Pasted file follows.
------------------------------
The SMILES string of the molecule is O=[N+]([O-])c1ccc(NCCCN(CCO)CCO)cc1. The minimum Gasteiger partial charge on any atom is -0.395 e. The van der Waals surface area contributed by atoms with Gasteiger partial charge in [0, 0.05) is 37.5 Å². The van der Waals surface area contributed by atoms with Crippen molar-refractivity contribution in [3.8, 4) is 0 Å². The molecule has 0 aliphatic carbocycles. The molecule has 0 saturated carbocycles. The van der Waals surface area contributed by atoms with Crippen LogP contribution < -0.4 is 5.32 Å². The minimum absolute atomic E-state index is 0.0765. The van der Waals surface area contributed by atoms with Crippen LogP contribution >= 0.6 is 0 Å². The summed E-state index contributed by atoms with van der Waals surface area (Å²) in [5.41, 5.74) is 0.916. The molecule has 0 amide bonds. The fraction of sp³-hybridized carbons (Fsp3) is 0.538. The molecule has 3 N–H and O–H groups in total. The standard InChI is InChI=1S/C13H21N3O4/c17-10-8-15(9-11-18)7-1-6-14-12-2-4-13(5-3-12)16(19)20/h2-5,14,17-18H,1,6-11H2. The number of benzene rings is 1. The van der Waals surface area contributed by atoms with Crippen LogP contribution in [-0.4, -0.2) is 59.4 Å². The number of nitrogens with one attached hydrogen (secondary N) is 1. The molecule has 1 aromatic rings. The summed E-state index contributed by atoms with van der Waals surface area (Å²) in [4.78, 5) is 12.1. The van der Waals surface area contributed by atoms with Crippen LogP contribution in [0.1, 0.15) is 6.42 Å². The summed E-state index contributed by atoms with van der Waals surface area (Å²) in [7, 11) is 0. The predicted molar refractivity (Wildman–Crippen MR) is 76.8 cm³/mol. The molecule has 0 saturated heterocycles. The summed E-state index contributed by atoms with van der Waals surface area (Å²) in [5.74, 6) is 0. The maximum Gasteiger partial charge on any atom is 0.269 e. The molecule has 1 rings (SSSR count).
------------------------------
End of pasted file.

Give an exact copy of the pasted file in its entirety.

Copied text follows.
The SMILES string of the molecule is O=[N+]([O-])c1ccc(NCCCN(CCO)CCO)cc1. The minimum Gasteiger partial charge on any atom is -0.395 e. The van der Waals surface area contributed by atoms with Gasteiger partial charge in [0, 0.05) is 37.5 Å². The van der Waals surface area contributed by atoms with Crippen molar-refractivity contribution in [3.8, 4) is 0 Å². The molecule has 0 aliphatic carbocycles. The molecule has 0 saturated carbocycles. The van der Waals surface area contributed by atoms with Crippen LogP contribution < -0.4 is 5.32 Å². The minimum absolute atomic E-state index is 0.0765. The van der Waals surface area contributed by atoms with Crippen LogP contribution >= 0.6 is 0 Å². The summed E-state index contributed by atoms with van der Waals surface area (Å²) in [5.41, 5.74) is 0.916. The molecule has 0 amide bonds. The fraction of sp³-hybridized carbons (Fsp3) is 0.538. The molecule has 3 N–H and O–H groups in total. The standard InChI is InChI=1S/C13H21N3O4/c17-10-8-15(9-11-18)7-1-6-14-12-2-4-13(5-3-12)16(19)20/h2-5,14,17-18H,1,6-11H2. The number of benzene rings is 1. The van der Waals surface area contributed by atoms with Crippen LogP contribution in [-0.4, -0.2) is 59.4 Å². The number of nitrogens with one attached hydrogen (secondary N) is 1. The molecule has 1 aromatic rings. The summed E-state index contributed by atoms with van der Waals surface area (Å²) in [4.78, 5) is 12.1. The van der Waals surface area contributed by atoms with Crippen LogP contribution in [0.1, 0.15) is 6.42 Å². The summed E-state index contributed by atoms with van der Waals surface area (Å²) in [7, 11) is 0. The predicted molar refractivity (Wildman–Crippen MR) is 76.8 cm³/mol. The molecule has 0 saturated heterocycles. The summed E-state index contributed by atoms with van der Waals surface area (Å²) in [5.74, 6) is 0. The maximum Gasteiger partial charge on any atom is 0.269 e. The molecule has 1 rings (SSSR count).